Fall 1964

Page 74



God the Father, Creator, in his plan of salvation sent his Son as Savior by his death and resurrection; Christ founded his Church in the Holy Spirit. Here we already encounter points of departure for a science of the Trinity, of the plan of salvation, of Christ, and of the Church . . The fathers of the Church began by proclaiming and preaching the Word of God, and in the course of this pastoral activity they came to produce moral and asceticalliterature, apologetics, and theological speculation-all of which took the form of a rather free and creative exegesis. What would later become different branches of study began to grow organically. The history of salvation was reviewed in the cycle of the liturgy, and the creeds were used as professions of faith. These latter were augmented in the form of professio de fide orthodoxa, and in this new form were incorporated into the worship of the Church. Quite soon lrenaeus initiated theological thought; Eusebius of Alexandria consistently and courageously undertook theological speculation; and Origen attempted a systematic synthesis in his great work De principiis (220-230 A.D.). From these points, noted in outline fashion, we observe these salient features: the organic movement toward differentiation, the rooting in worship of the primitive syntheses, and the pastoral context in which these developments took place. In other words, the synthesis of Christian doctrine with Christian life; the homily as an instrument of instruction, of exhortation, of thought, and of contemplation; penetration of the Sacred Scriptures with exegetical techniques-all these developments were bringing to light the Christian treasures of thought and of life. The need to organize or to systematize was not felt keenly as yet; when this need arose, the creeds and the history of salvation offered the framework for a system. MEDIEVAL SYNTHESIS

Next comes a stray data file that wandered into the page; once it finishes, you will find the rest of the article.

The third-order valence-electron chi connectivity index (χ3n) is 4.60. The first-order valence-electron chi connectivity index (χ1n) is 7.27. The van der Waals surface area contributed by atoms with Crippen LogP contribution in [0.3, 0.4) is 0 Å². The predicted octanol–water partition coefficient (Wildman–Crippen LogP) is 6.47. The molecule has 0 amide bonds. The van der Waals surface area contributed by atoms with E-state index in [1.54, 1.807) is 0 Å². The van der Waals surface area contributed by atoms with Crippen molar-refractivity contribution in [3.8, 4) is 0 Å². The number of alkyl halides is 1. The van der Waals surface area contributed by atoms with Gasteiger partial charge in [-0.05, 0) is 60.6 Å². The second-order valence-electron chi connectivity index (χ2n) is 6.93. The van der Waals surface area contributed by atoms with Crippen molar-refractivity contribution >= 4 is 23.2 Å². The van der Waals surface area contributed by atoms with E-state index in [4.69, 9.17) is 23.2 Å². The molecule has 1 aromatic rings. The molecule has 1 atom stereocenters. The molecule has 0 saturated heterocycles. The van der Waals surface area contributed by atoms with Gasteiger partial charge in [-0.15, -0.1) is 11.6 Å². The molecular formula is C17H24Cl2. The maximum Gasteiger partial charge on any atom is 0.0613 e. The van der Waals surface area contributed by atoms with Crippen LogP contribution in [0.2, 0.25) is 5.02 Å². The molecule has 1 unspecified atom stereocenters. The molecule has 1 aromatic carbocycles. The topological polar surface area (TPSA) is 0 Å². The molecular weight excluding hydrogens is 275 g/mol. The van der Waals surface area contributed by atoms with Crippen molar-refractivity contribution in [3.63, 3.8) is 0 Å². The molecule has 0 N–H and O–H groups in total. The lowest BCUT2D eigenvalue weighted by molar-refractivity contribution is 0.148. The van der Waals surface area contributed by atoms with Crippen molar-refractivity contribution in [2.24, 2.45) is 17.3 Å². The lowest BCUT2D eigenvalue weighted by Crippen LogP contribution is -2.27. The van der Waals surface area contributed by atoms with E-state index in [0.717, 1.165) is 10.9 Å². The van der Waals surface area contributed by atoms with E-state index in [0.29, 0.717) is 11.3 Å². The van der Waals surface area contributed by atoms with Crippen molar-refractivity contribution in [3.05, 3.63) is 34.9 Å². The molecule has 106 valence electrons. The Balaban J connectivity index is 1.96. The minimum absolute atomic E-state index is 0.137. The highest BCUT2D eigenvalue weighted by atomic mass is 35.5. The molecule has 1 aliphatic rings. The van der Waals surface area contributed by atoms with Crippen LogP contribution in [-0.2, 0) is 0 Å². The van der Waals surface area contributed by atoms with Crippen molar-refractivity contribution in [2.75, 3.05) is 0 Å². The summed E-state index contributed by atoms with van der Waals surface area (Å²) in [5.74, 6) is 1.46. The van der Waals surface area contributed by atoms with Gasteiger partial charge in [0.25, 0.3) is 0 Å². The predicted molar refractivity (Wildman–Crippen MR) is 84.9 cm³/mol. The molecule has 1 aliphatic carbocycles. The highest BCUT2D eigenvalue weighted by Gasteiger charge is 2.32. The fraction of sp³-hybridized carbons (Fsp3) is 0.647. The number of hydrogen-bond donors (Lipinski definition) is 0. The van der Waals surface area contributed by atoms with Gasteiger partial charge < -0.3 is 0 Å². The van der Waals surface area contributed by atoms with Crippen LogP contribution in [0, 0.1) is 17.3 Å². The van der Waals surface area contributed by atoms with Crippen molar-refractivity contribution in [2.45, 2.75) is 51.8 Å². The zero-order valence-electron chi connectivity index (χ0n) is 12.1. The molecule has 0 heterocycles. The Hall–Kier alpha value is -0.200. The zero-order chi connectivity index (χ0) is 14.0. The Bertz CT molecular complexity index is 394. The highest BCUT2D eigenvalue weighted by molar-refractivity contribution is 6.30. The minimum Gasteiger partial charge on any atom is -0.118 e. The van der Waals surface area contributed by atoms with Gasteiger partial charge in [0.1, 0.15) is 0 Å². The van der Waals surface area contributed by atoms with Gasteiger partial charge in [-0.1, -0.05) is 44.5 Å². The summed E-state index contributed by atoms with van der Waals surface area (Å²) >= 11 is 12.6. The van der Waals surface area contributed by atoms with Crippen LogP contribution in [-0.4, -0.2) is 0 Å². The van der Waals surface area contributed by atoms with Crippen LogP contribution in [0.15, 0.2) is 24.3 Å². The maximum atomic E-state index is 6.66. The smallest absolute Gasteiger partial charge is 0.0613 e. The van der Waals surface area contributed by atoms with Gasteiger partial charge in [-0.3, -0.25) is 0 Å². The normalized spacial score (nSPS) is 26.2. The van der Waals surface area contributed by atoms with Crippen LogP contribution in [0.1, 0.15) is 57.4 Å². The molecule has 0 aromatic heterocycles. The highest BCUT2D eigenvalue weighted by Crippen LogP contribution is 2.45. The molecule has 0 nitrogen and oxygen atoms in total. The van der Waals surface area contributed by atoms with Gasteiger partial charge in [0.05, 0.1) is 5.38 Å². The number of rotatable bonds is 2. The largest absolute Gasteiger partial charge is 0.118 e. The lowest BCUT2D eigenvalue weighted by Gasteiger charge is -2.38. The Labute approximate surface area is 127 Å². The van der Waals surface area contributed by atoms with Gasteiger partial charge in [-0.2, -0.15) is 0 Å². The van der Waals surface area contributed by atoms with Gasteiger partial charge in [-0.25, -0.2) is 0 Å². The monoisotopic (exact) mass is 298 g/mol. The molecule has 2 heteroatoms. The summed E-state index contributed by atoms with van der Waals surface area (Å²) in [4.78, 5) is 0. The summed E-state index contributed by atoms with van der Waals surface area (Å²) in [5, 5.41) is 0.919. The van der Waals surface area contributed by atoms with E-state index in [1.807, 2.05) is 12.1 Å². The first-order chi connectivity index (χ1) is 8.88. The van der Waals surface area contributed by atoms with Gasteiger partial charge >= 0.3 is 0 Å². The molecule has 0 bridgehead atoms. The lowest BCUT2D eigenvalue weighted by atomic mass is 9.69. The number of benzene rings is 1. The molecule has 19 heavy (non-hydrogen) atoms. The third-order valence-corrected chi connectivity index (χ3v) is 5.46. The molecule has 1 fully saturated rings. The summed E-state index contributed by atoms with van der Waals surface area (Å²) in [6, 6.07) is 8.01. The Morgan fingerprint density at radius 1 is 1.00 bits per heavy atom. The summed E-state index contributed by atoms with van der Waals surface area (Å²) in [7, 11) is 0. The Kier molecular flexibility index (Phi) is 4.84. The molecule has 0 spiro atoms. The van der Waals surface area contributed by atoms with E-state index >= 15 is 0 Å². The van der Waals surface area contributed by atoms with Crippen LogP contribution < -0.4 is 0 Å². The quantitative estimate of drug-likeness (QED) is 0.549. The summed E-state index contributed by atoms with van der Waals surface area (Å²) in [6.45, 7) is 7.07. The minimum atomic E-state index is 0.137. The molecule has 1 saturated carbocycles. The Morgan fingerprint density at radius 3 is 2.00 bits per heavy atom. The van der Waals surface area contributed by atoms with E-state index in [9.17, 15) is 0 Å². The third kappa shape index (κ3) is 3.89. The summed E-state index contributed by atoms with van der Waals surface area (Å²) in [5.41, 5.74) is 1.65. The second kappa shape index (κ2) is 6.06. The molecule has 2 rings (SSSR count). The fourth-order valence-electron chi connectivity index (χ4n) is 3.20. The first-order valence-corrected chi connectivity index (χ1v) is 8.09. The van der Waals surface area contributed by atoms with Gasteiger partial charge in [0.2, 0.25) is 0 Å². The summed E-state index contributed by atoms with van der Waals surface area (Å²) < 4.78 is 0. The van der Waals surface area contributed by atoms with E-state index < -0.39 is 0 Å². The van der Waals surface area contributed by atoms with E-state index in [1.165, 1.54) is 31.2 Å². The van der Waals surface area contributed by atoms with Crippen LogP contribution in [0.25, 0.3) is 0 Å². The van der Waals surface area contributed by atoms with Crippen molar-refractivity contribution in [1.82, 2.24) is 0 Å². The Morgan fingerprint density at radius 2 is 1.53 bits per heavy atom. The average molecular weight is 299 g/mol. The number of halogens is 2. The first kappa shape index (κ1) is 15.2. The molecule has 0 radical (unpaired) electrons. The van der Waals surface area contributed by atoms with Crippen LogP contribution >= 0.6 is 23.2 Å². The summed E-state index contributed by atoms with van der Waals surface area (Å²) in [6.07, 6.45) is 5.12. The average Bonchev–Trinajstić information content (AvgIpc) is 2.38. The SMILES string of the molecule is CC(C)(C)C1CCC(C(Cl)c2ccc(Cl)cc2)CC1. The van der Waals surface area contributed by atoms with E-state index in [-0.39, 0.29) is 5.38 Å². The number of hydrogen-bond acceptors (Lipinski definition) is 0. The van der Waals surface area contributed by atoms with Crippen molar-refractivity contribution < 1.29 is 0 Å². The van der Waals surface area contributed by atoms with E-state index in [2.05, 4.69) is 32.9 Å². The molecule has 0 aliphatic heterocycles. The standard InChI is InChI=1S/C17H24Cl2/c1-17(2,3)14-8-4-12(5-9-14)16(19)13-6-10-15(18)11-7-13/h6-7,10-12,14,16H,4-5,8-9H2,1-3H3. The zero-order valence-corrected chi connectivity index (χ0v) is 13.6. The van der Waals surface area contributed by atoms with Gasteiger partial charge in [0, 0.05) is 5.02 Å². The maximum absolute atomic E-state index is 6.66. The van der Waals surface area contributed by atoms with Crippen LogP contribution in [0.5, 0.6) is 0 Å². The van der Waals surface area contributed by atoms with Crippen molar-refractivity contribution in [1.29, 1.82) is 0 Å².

The Middle Ages show us the fully developed and formulated presentation of Christian truth in a synthetic and systematized fashion. Since the seventh century at least, there existed a wealth of differentiated doctrine which needed organization. Following the footsteps of the fundamental structures of the creeds and of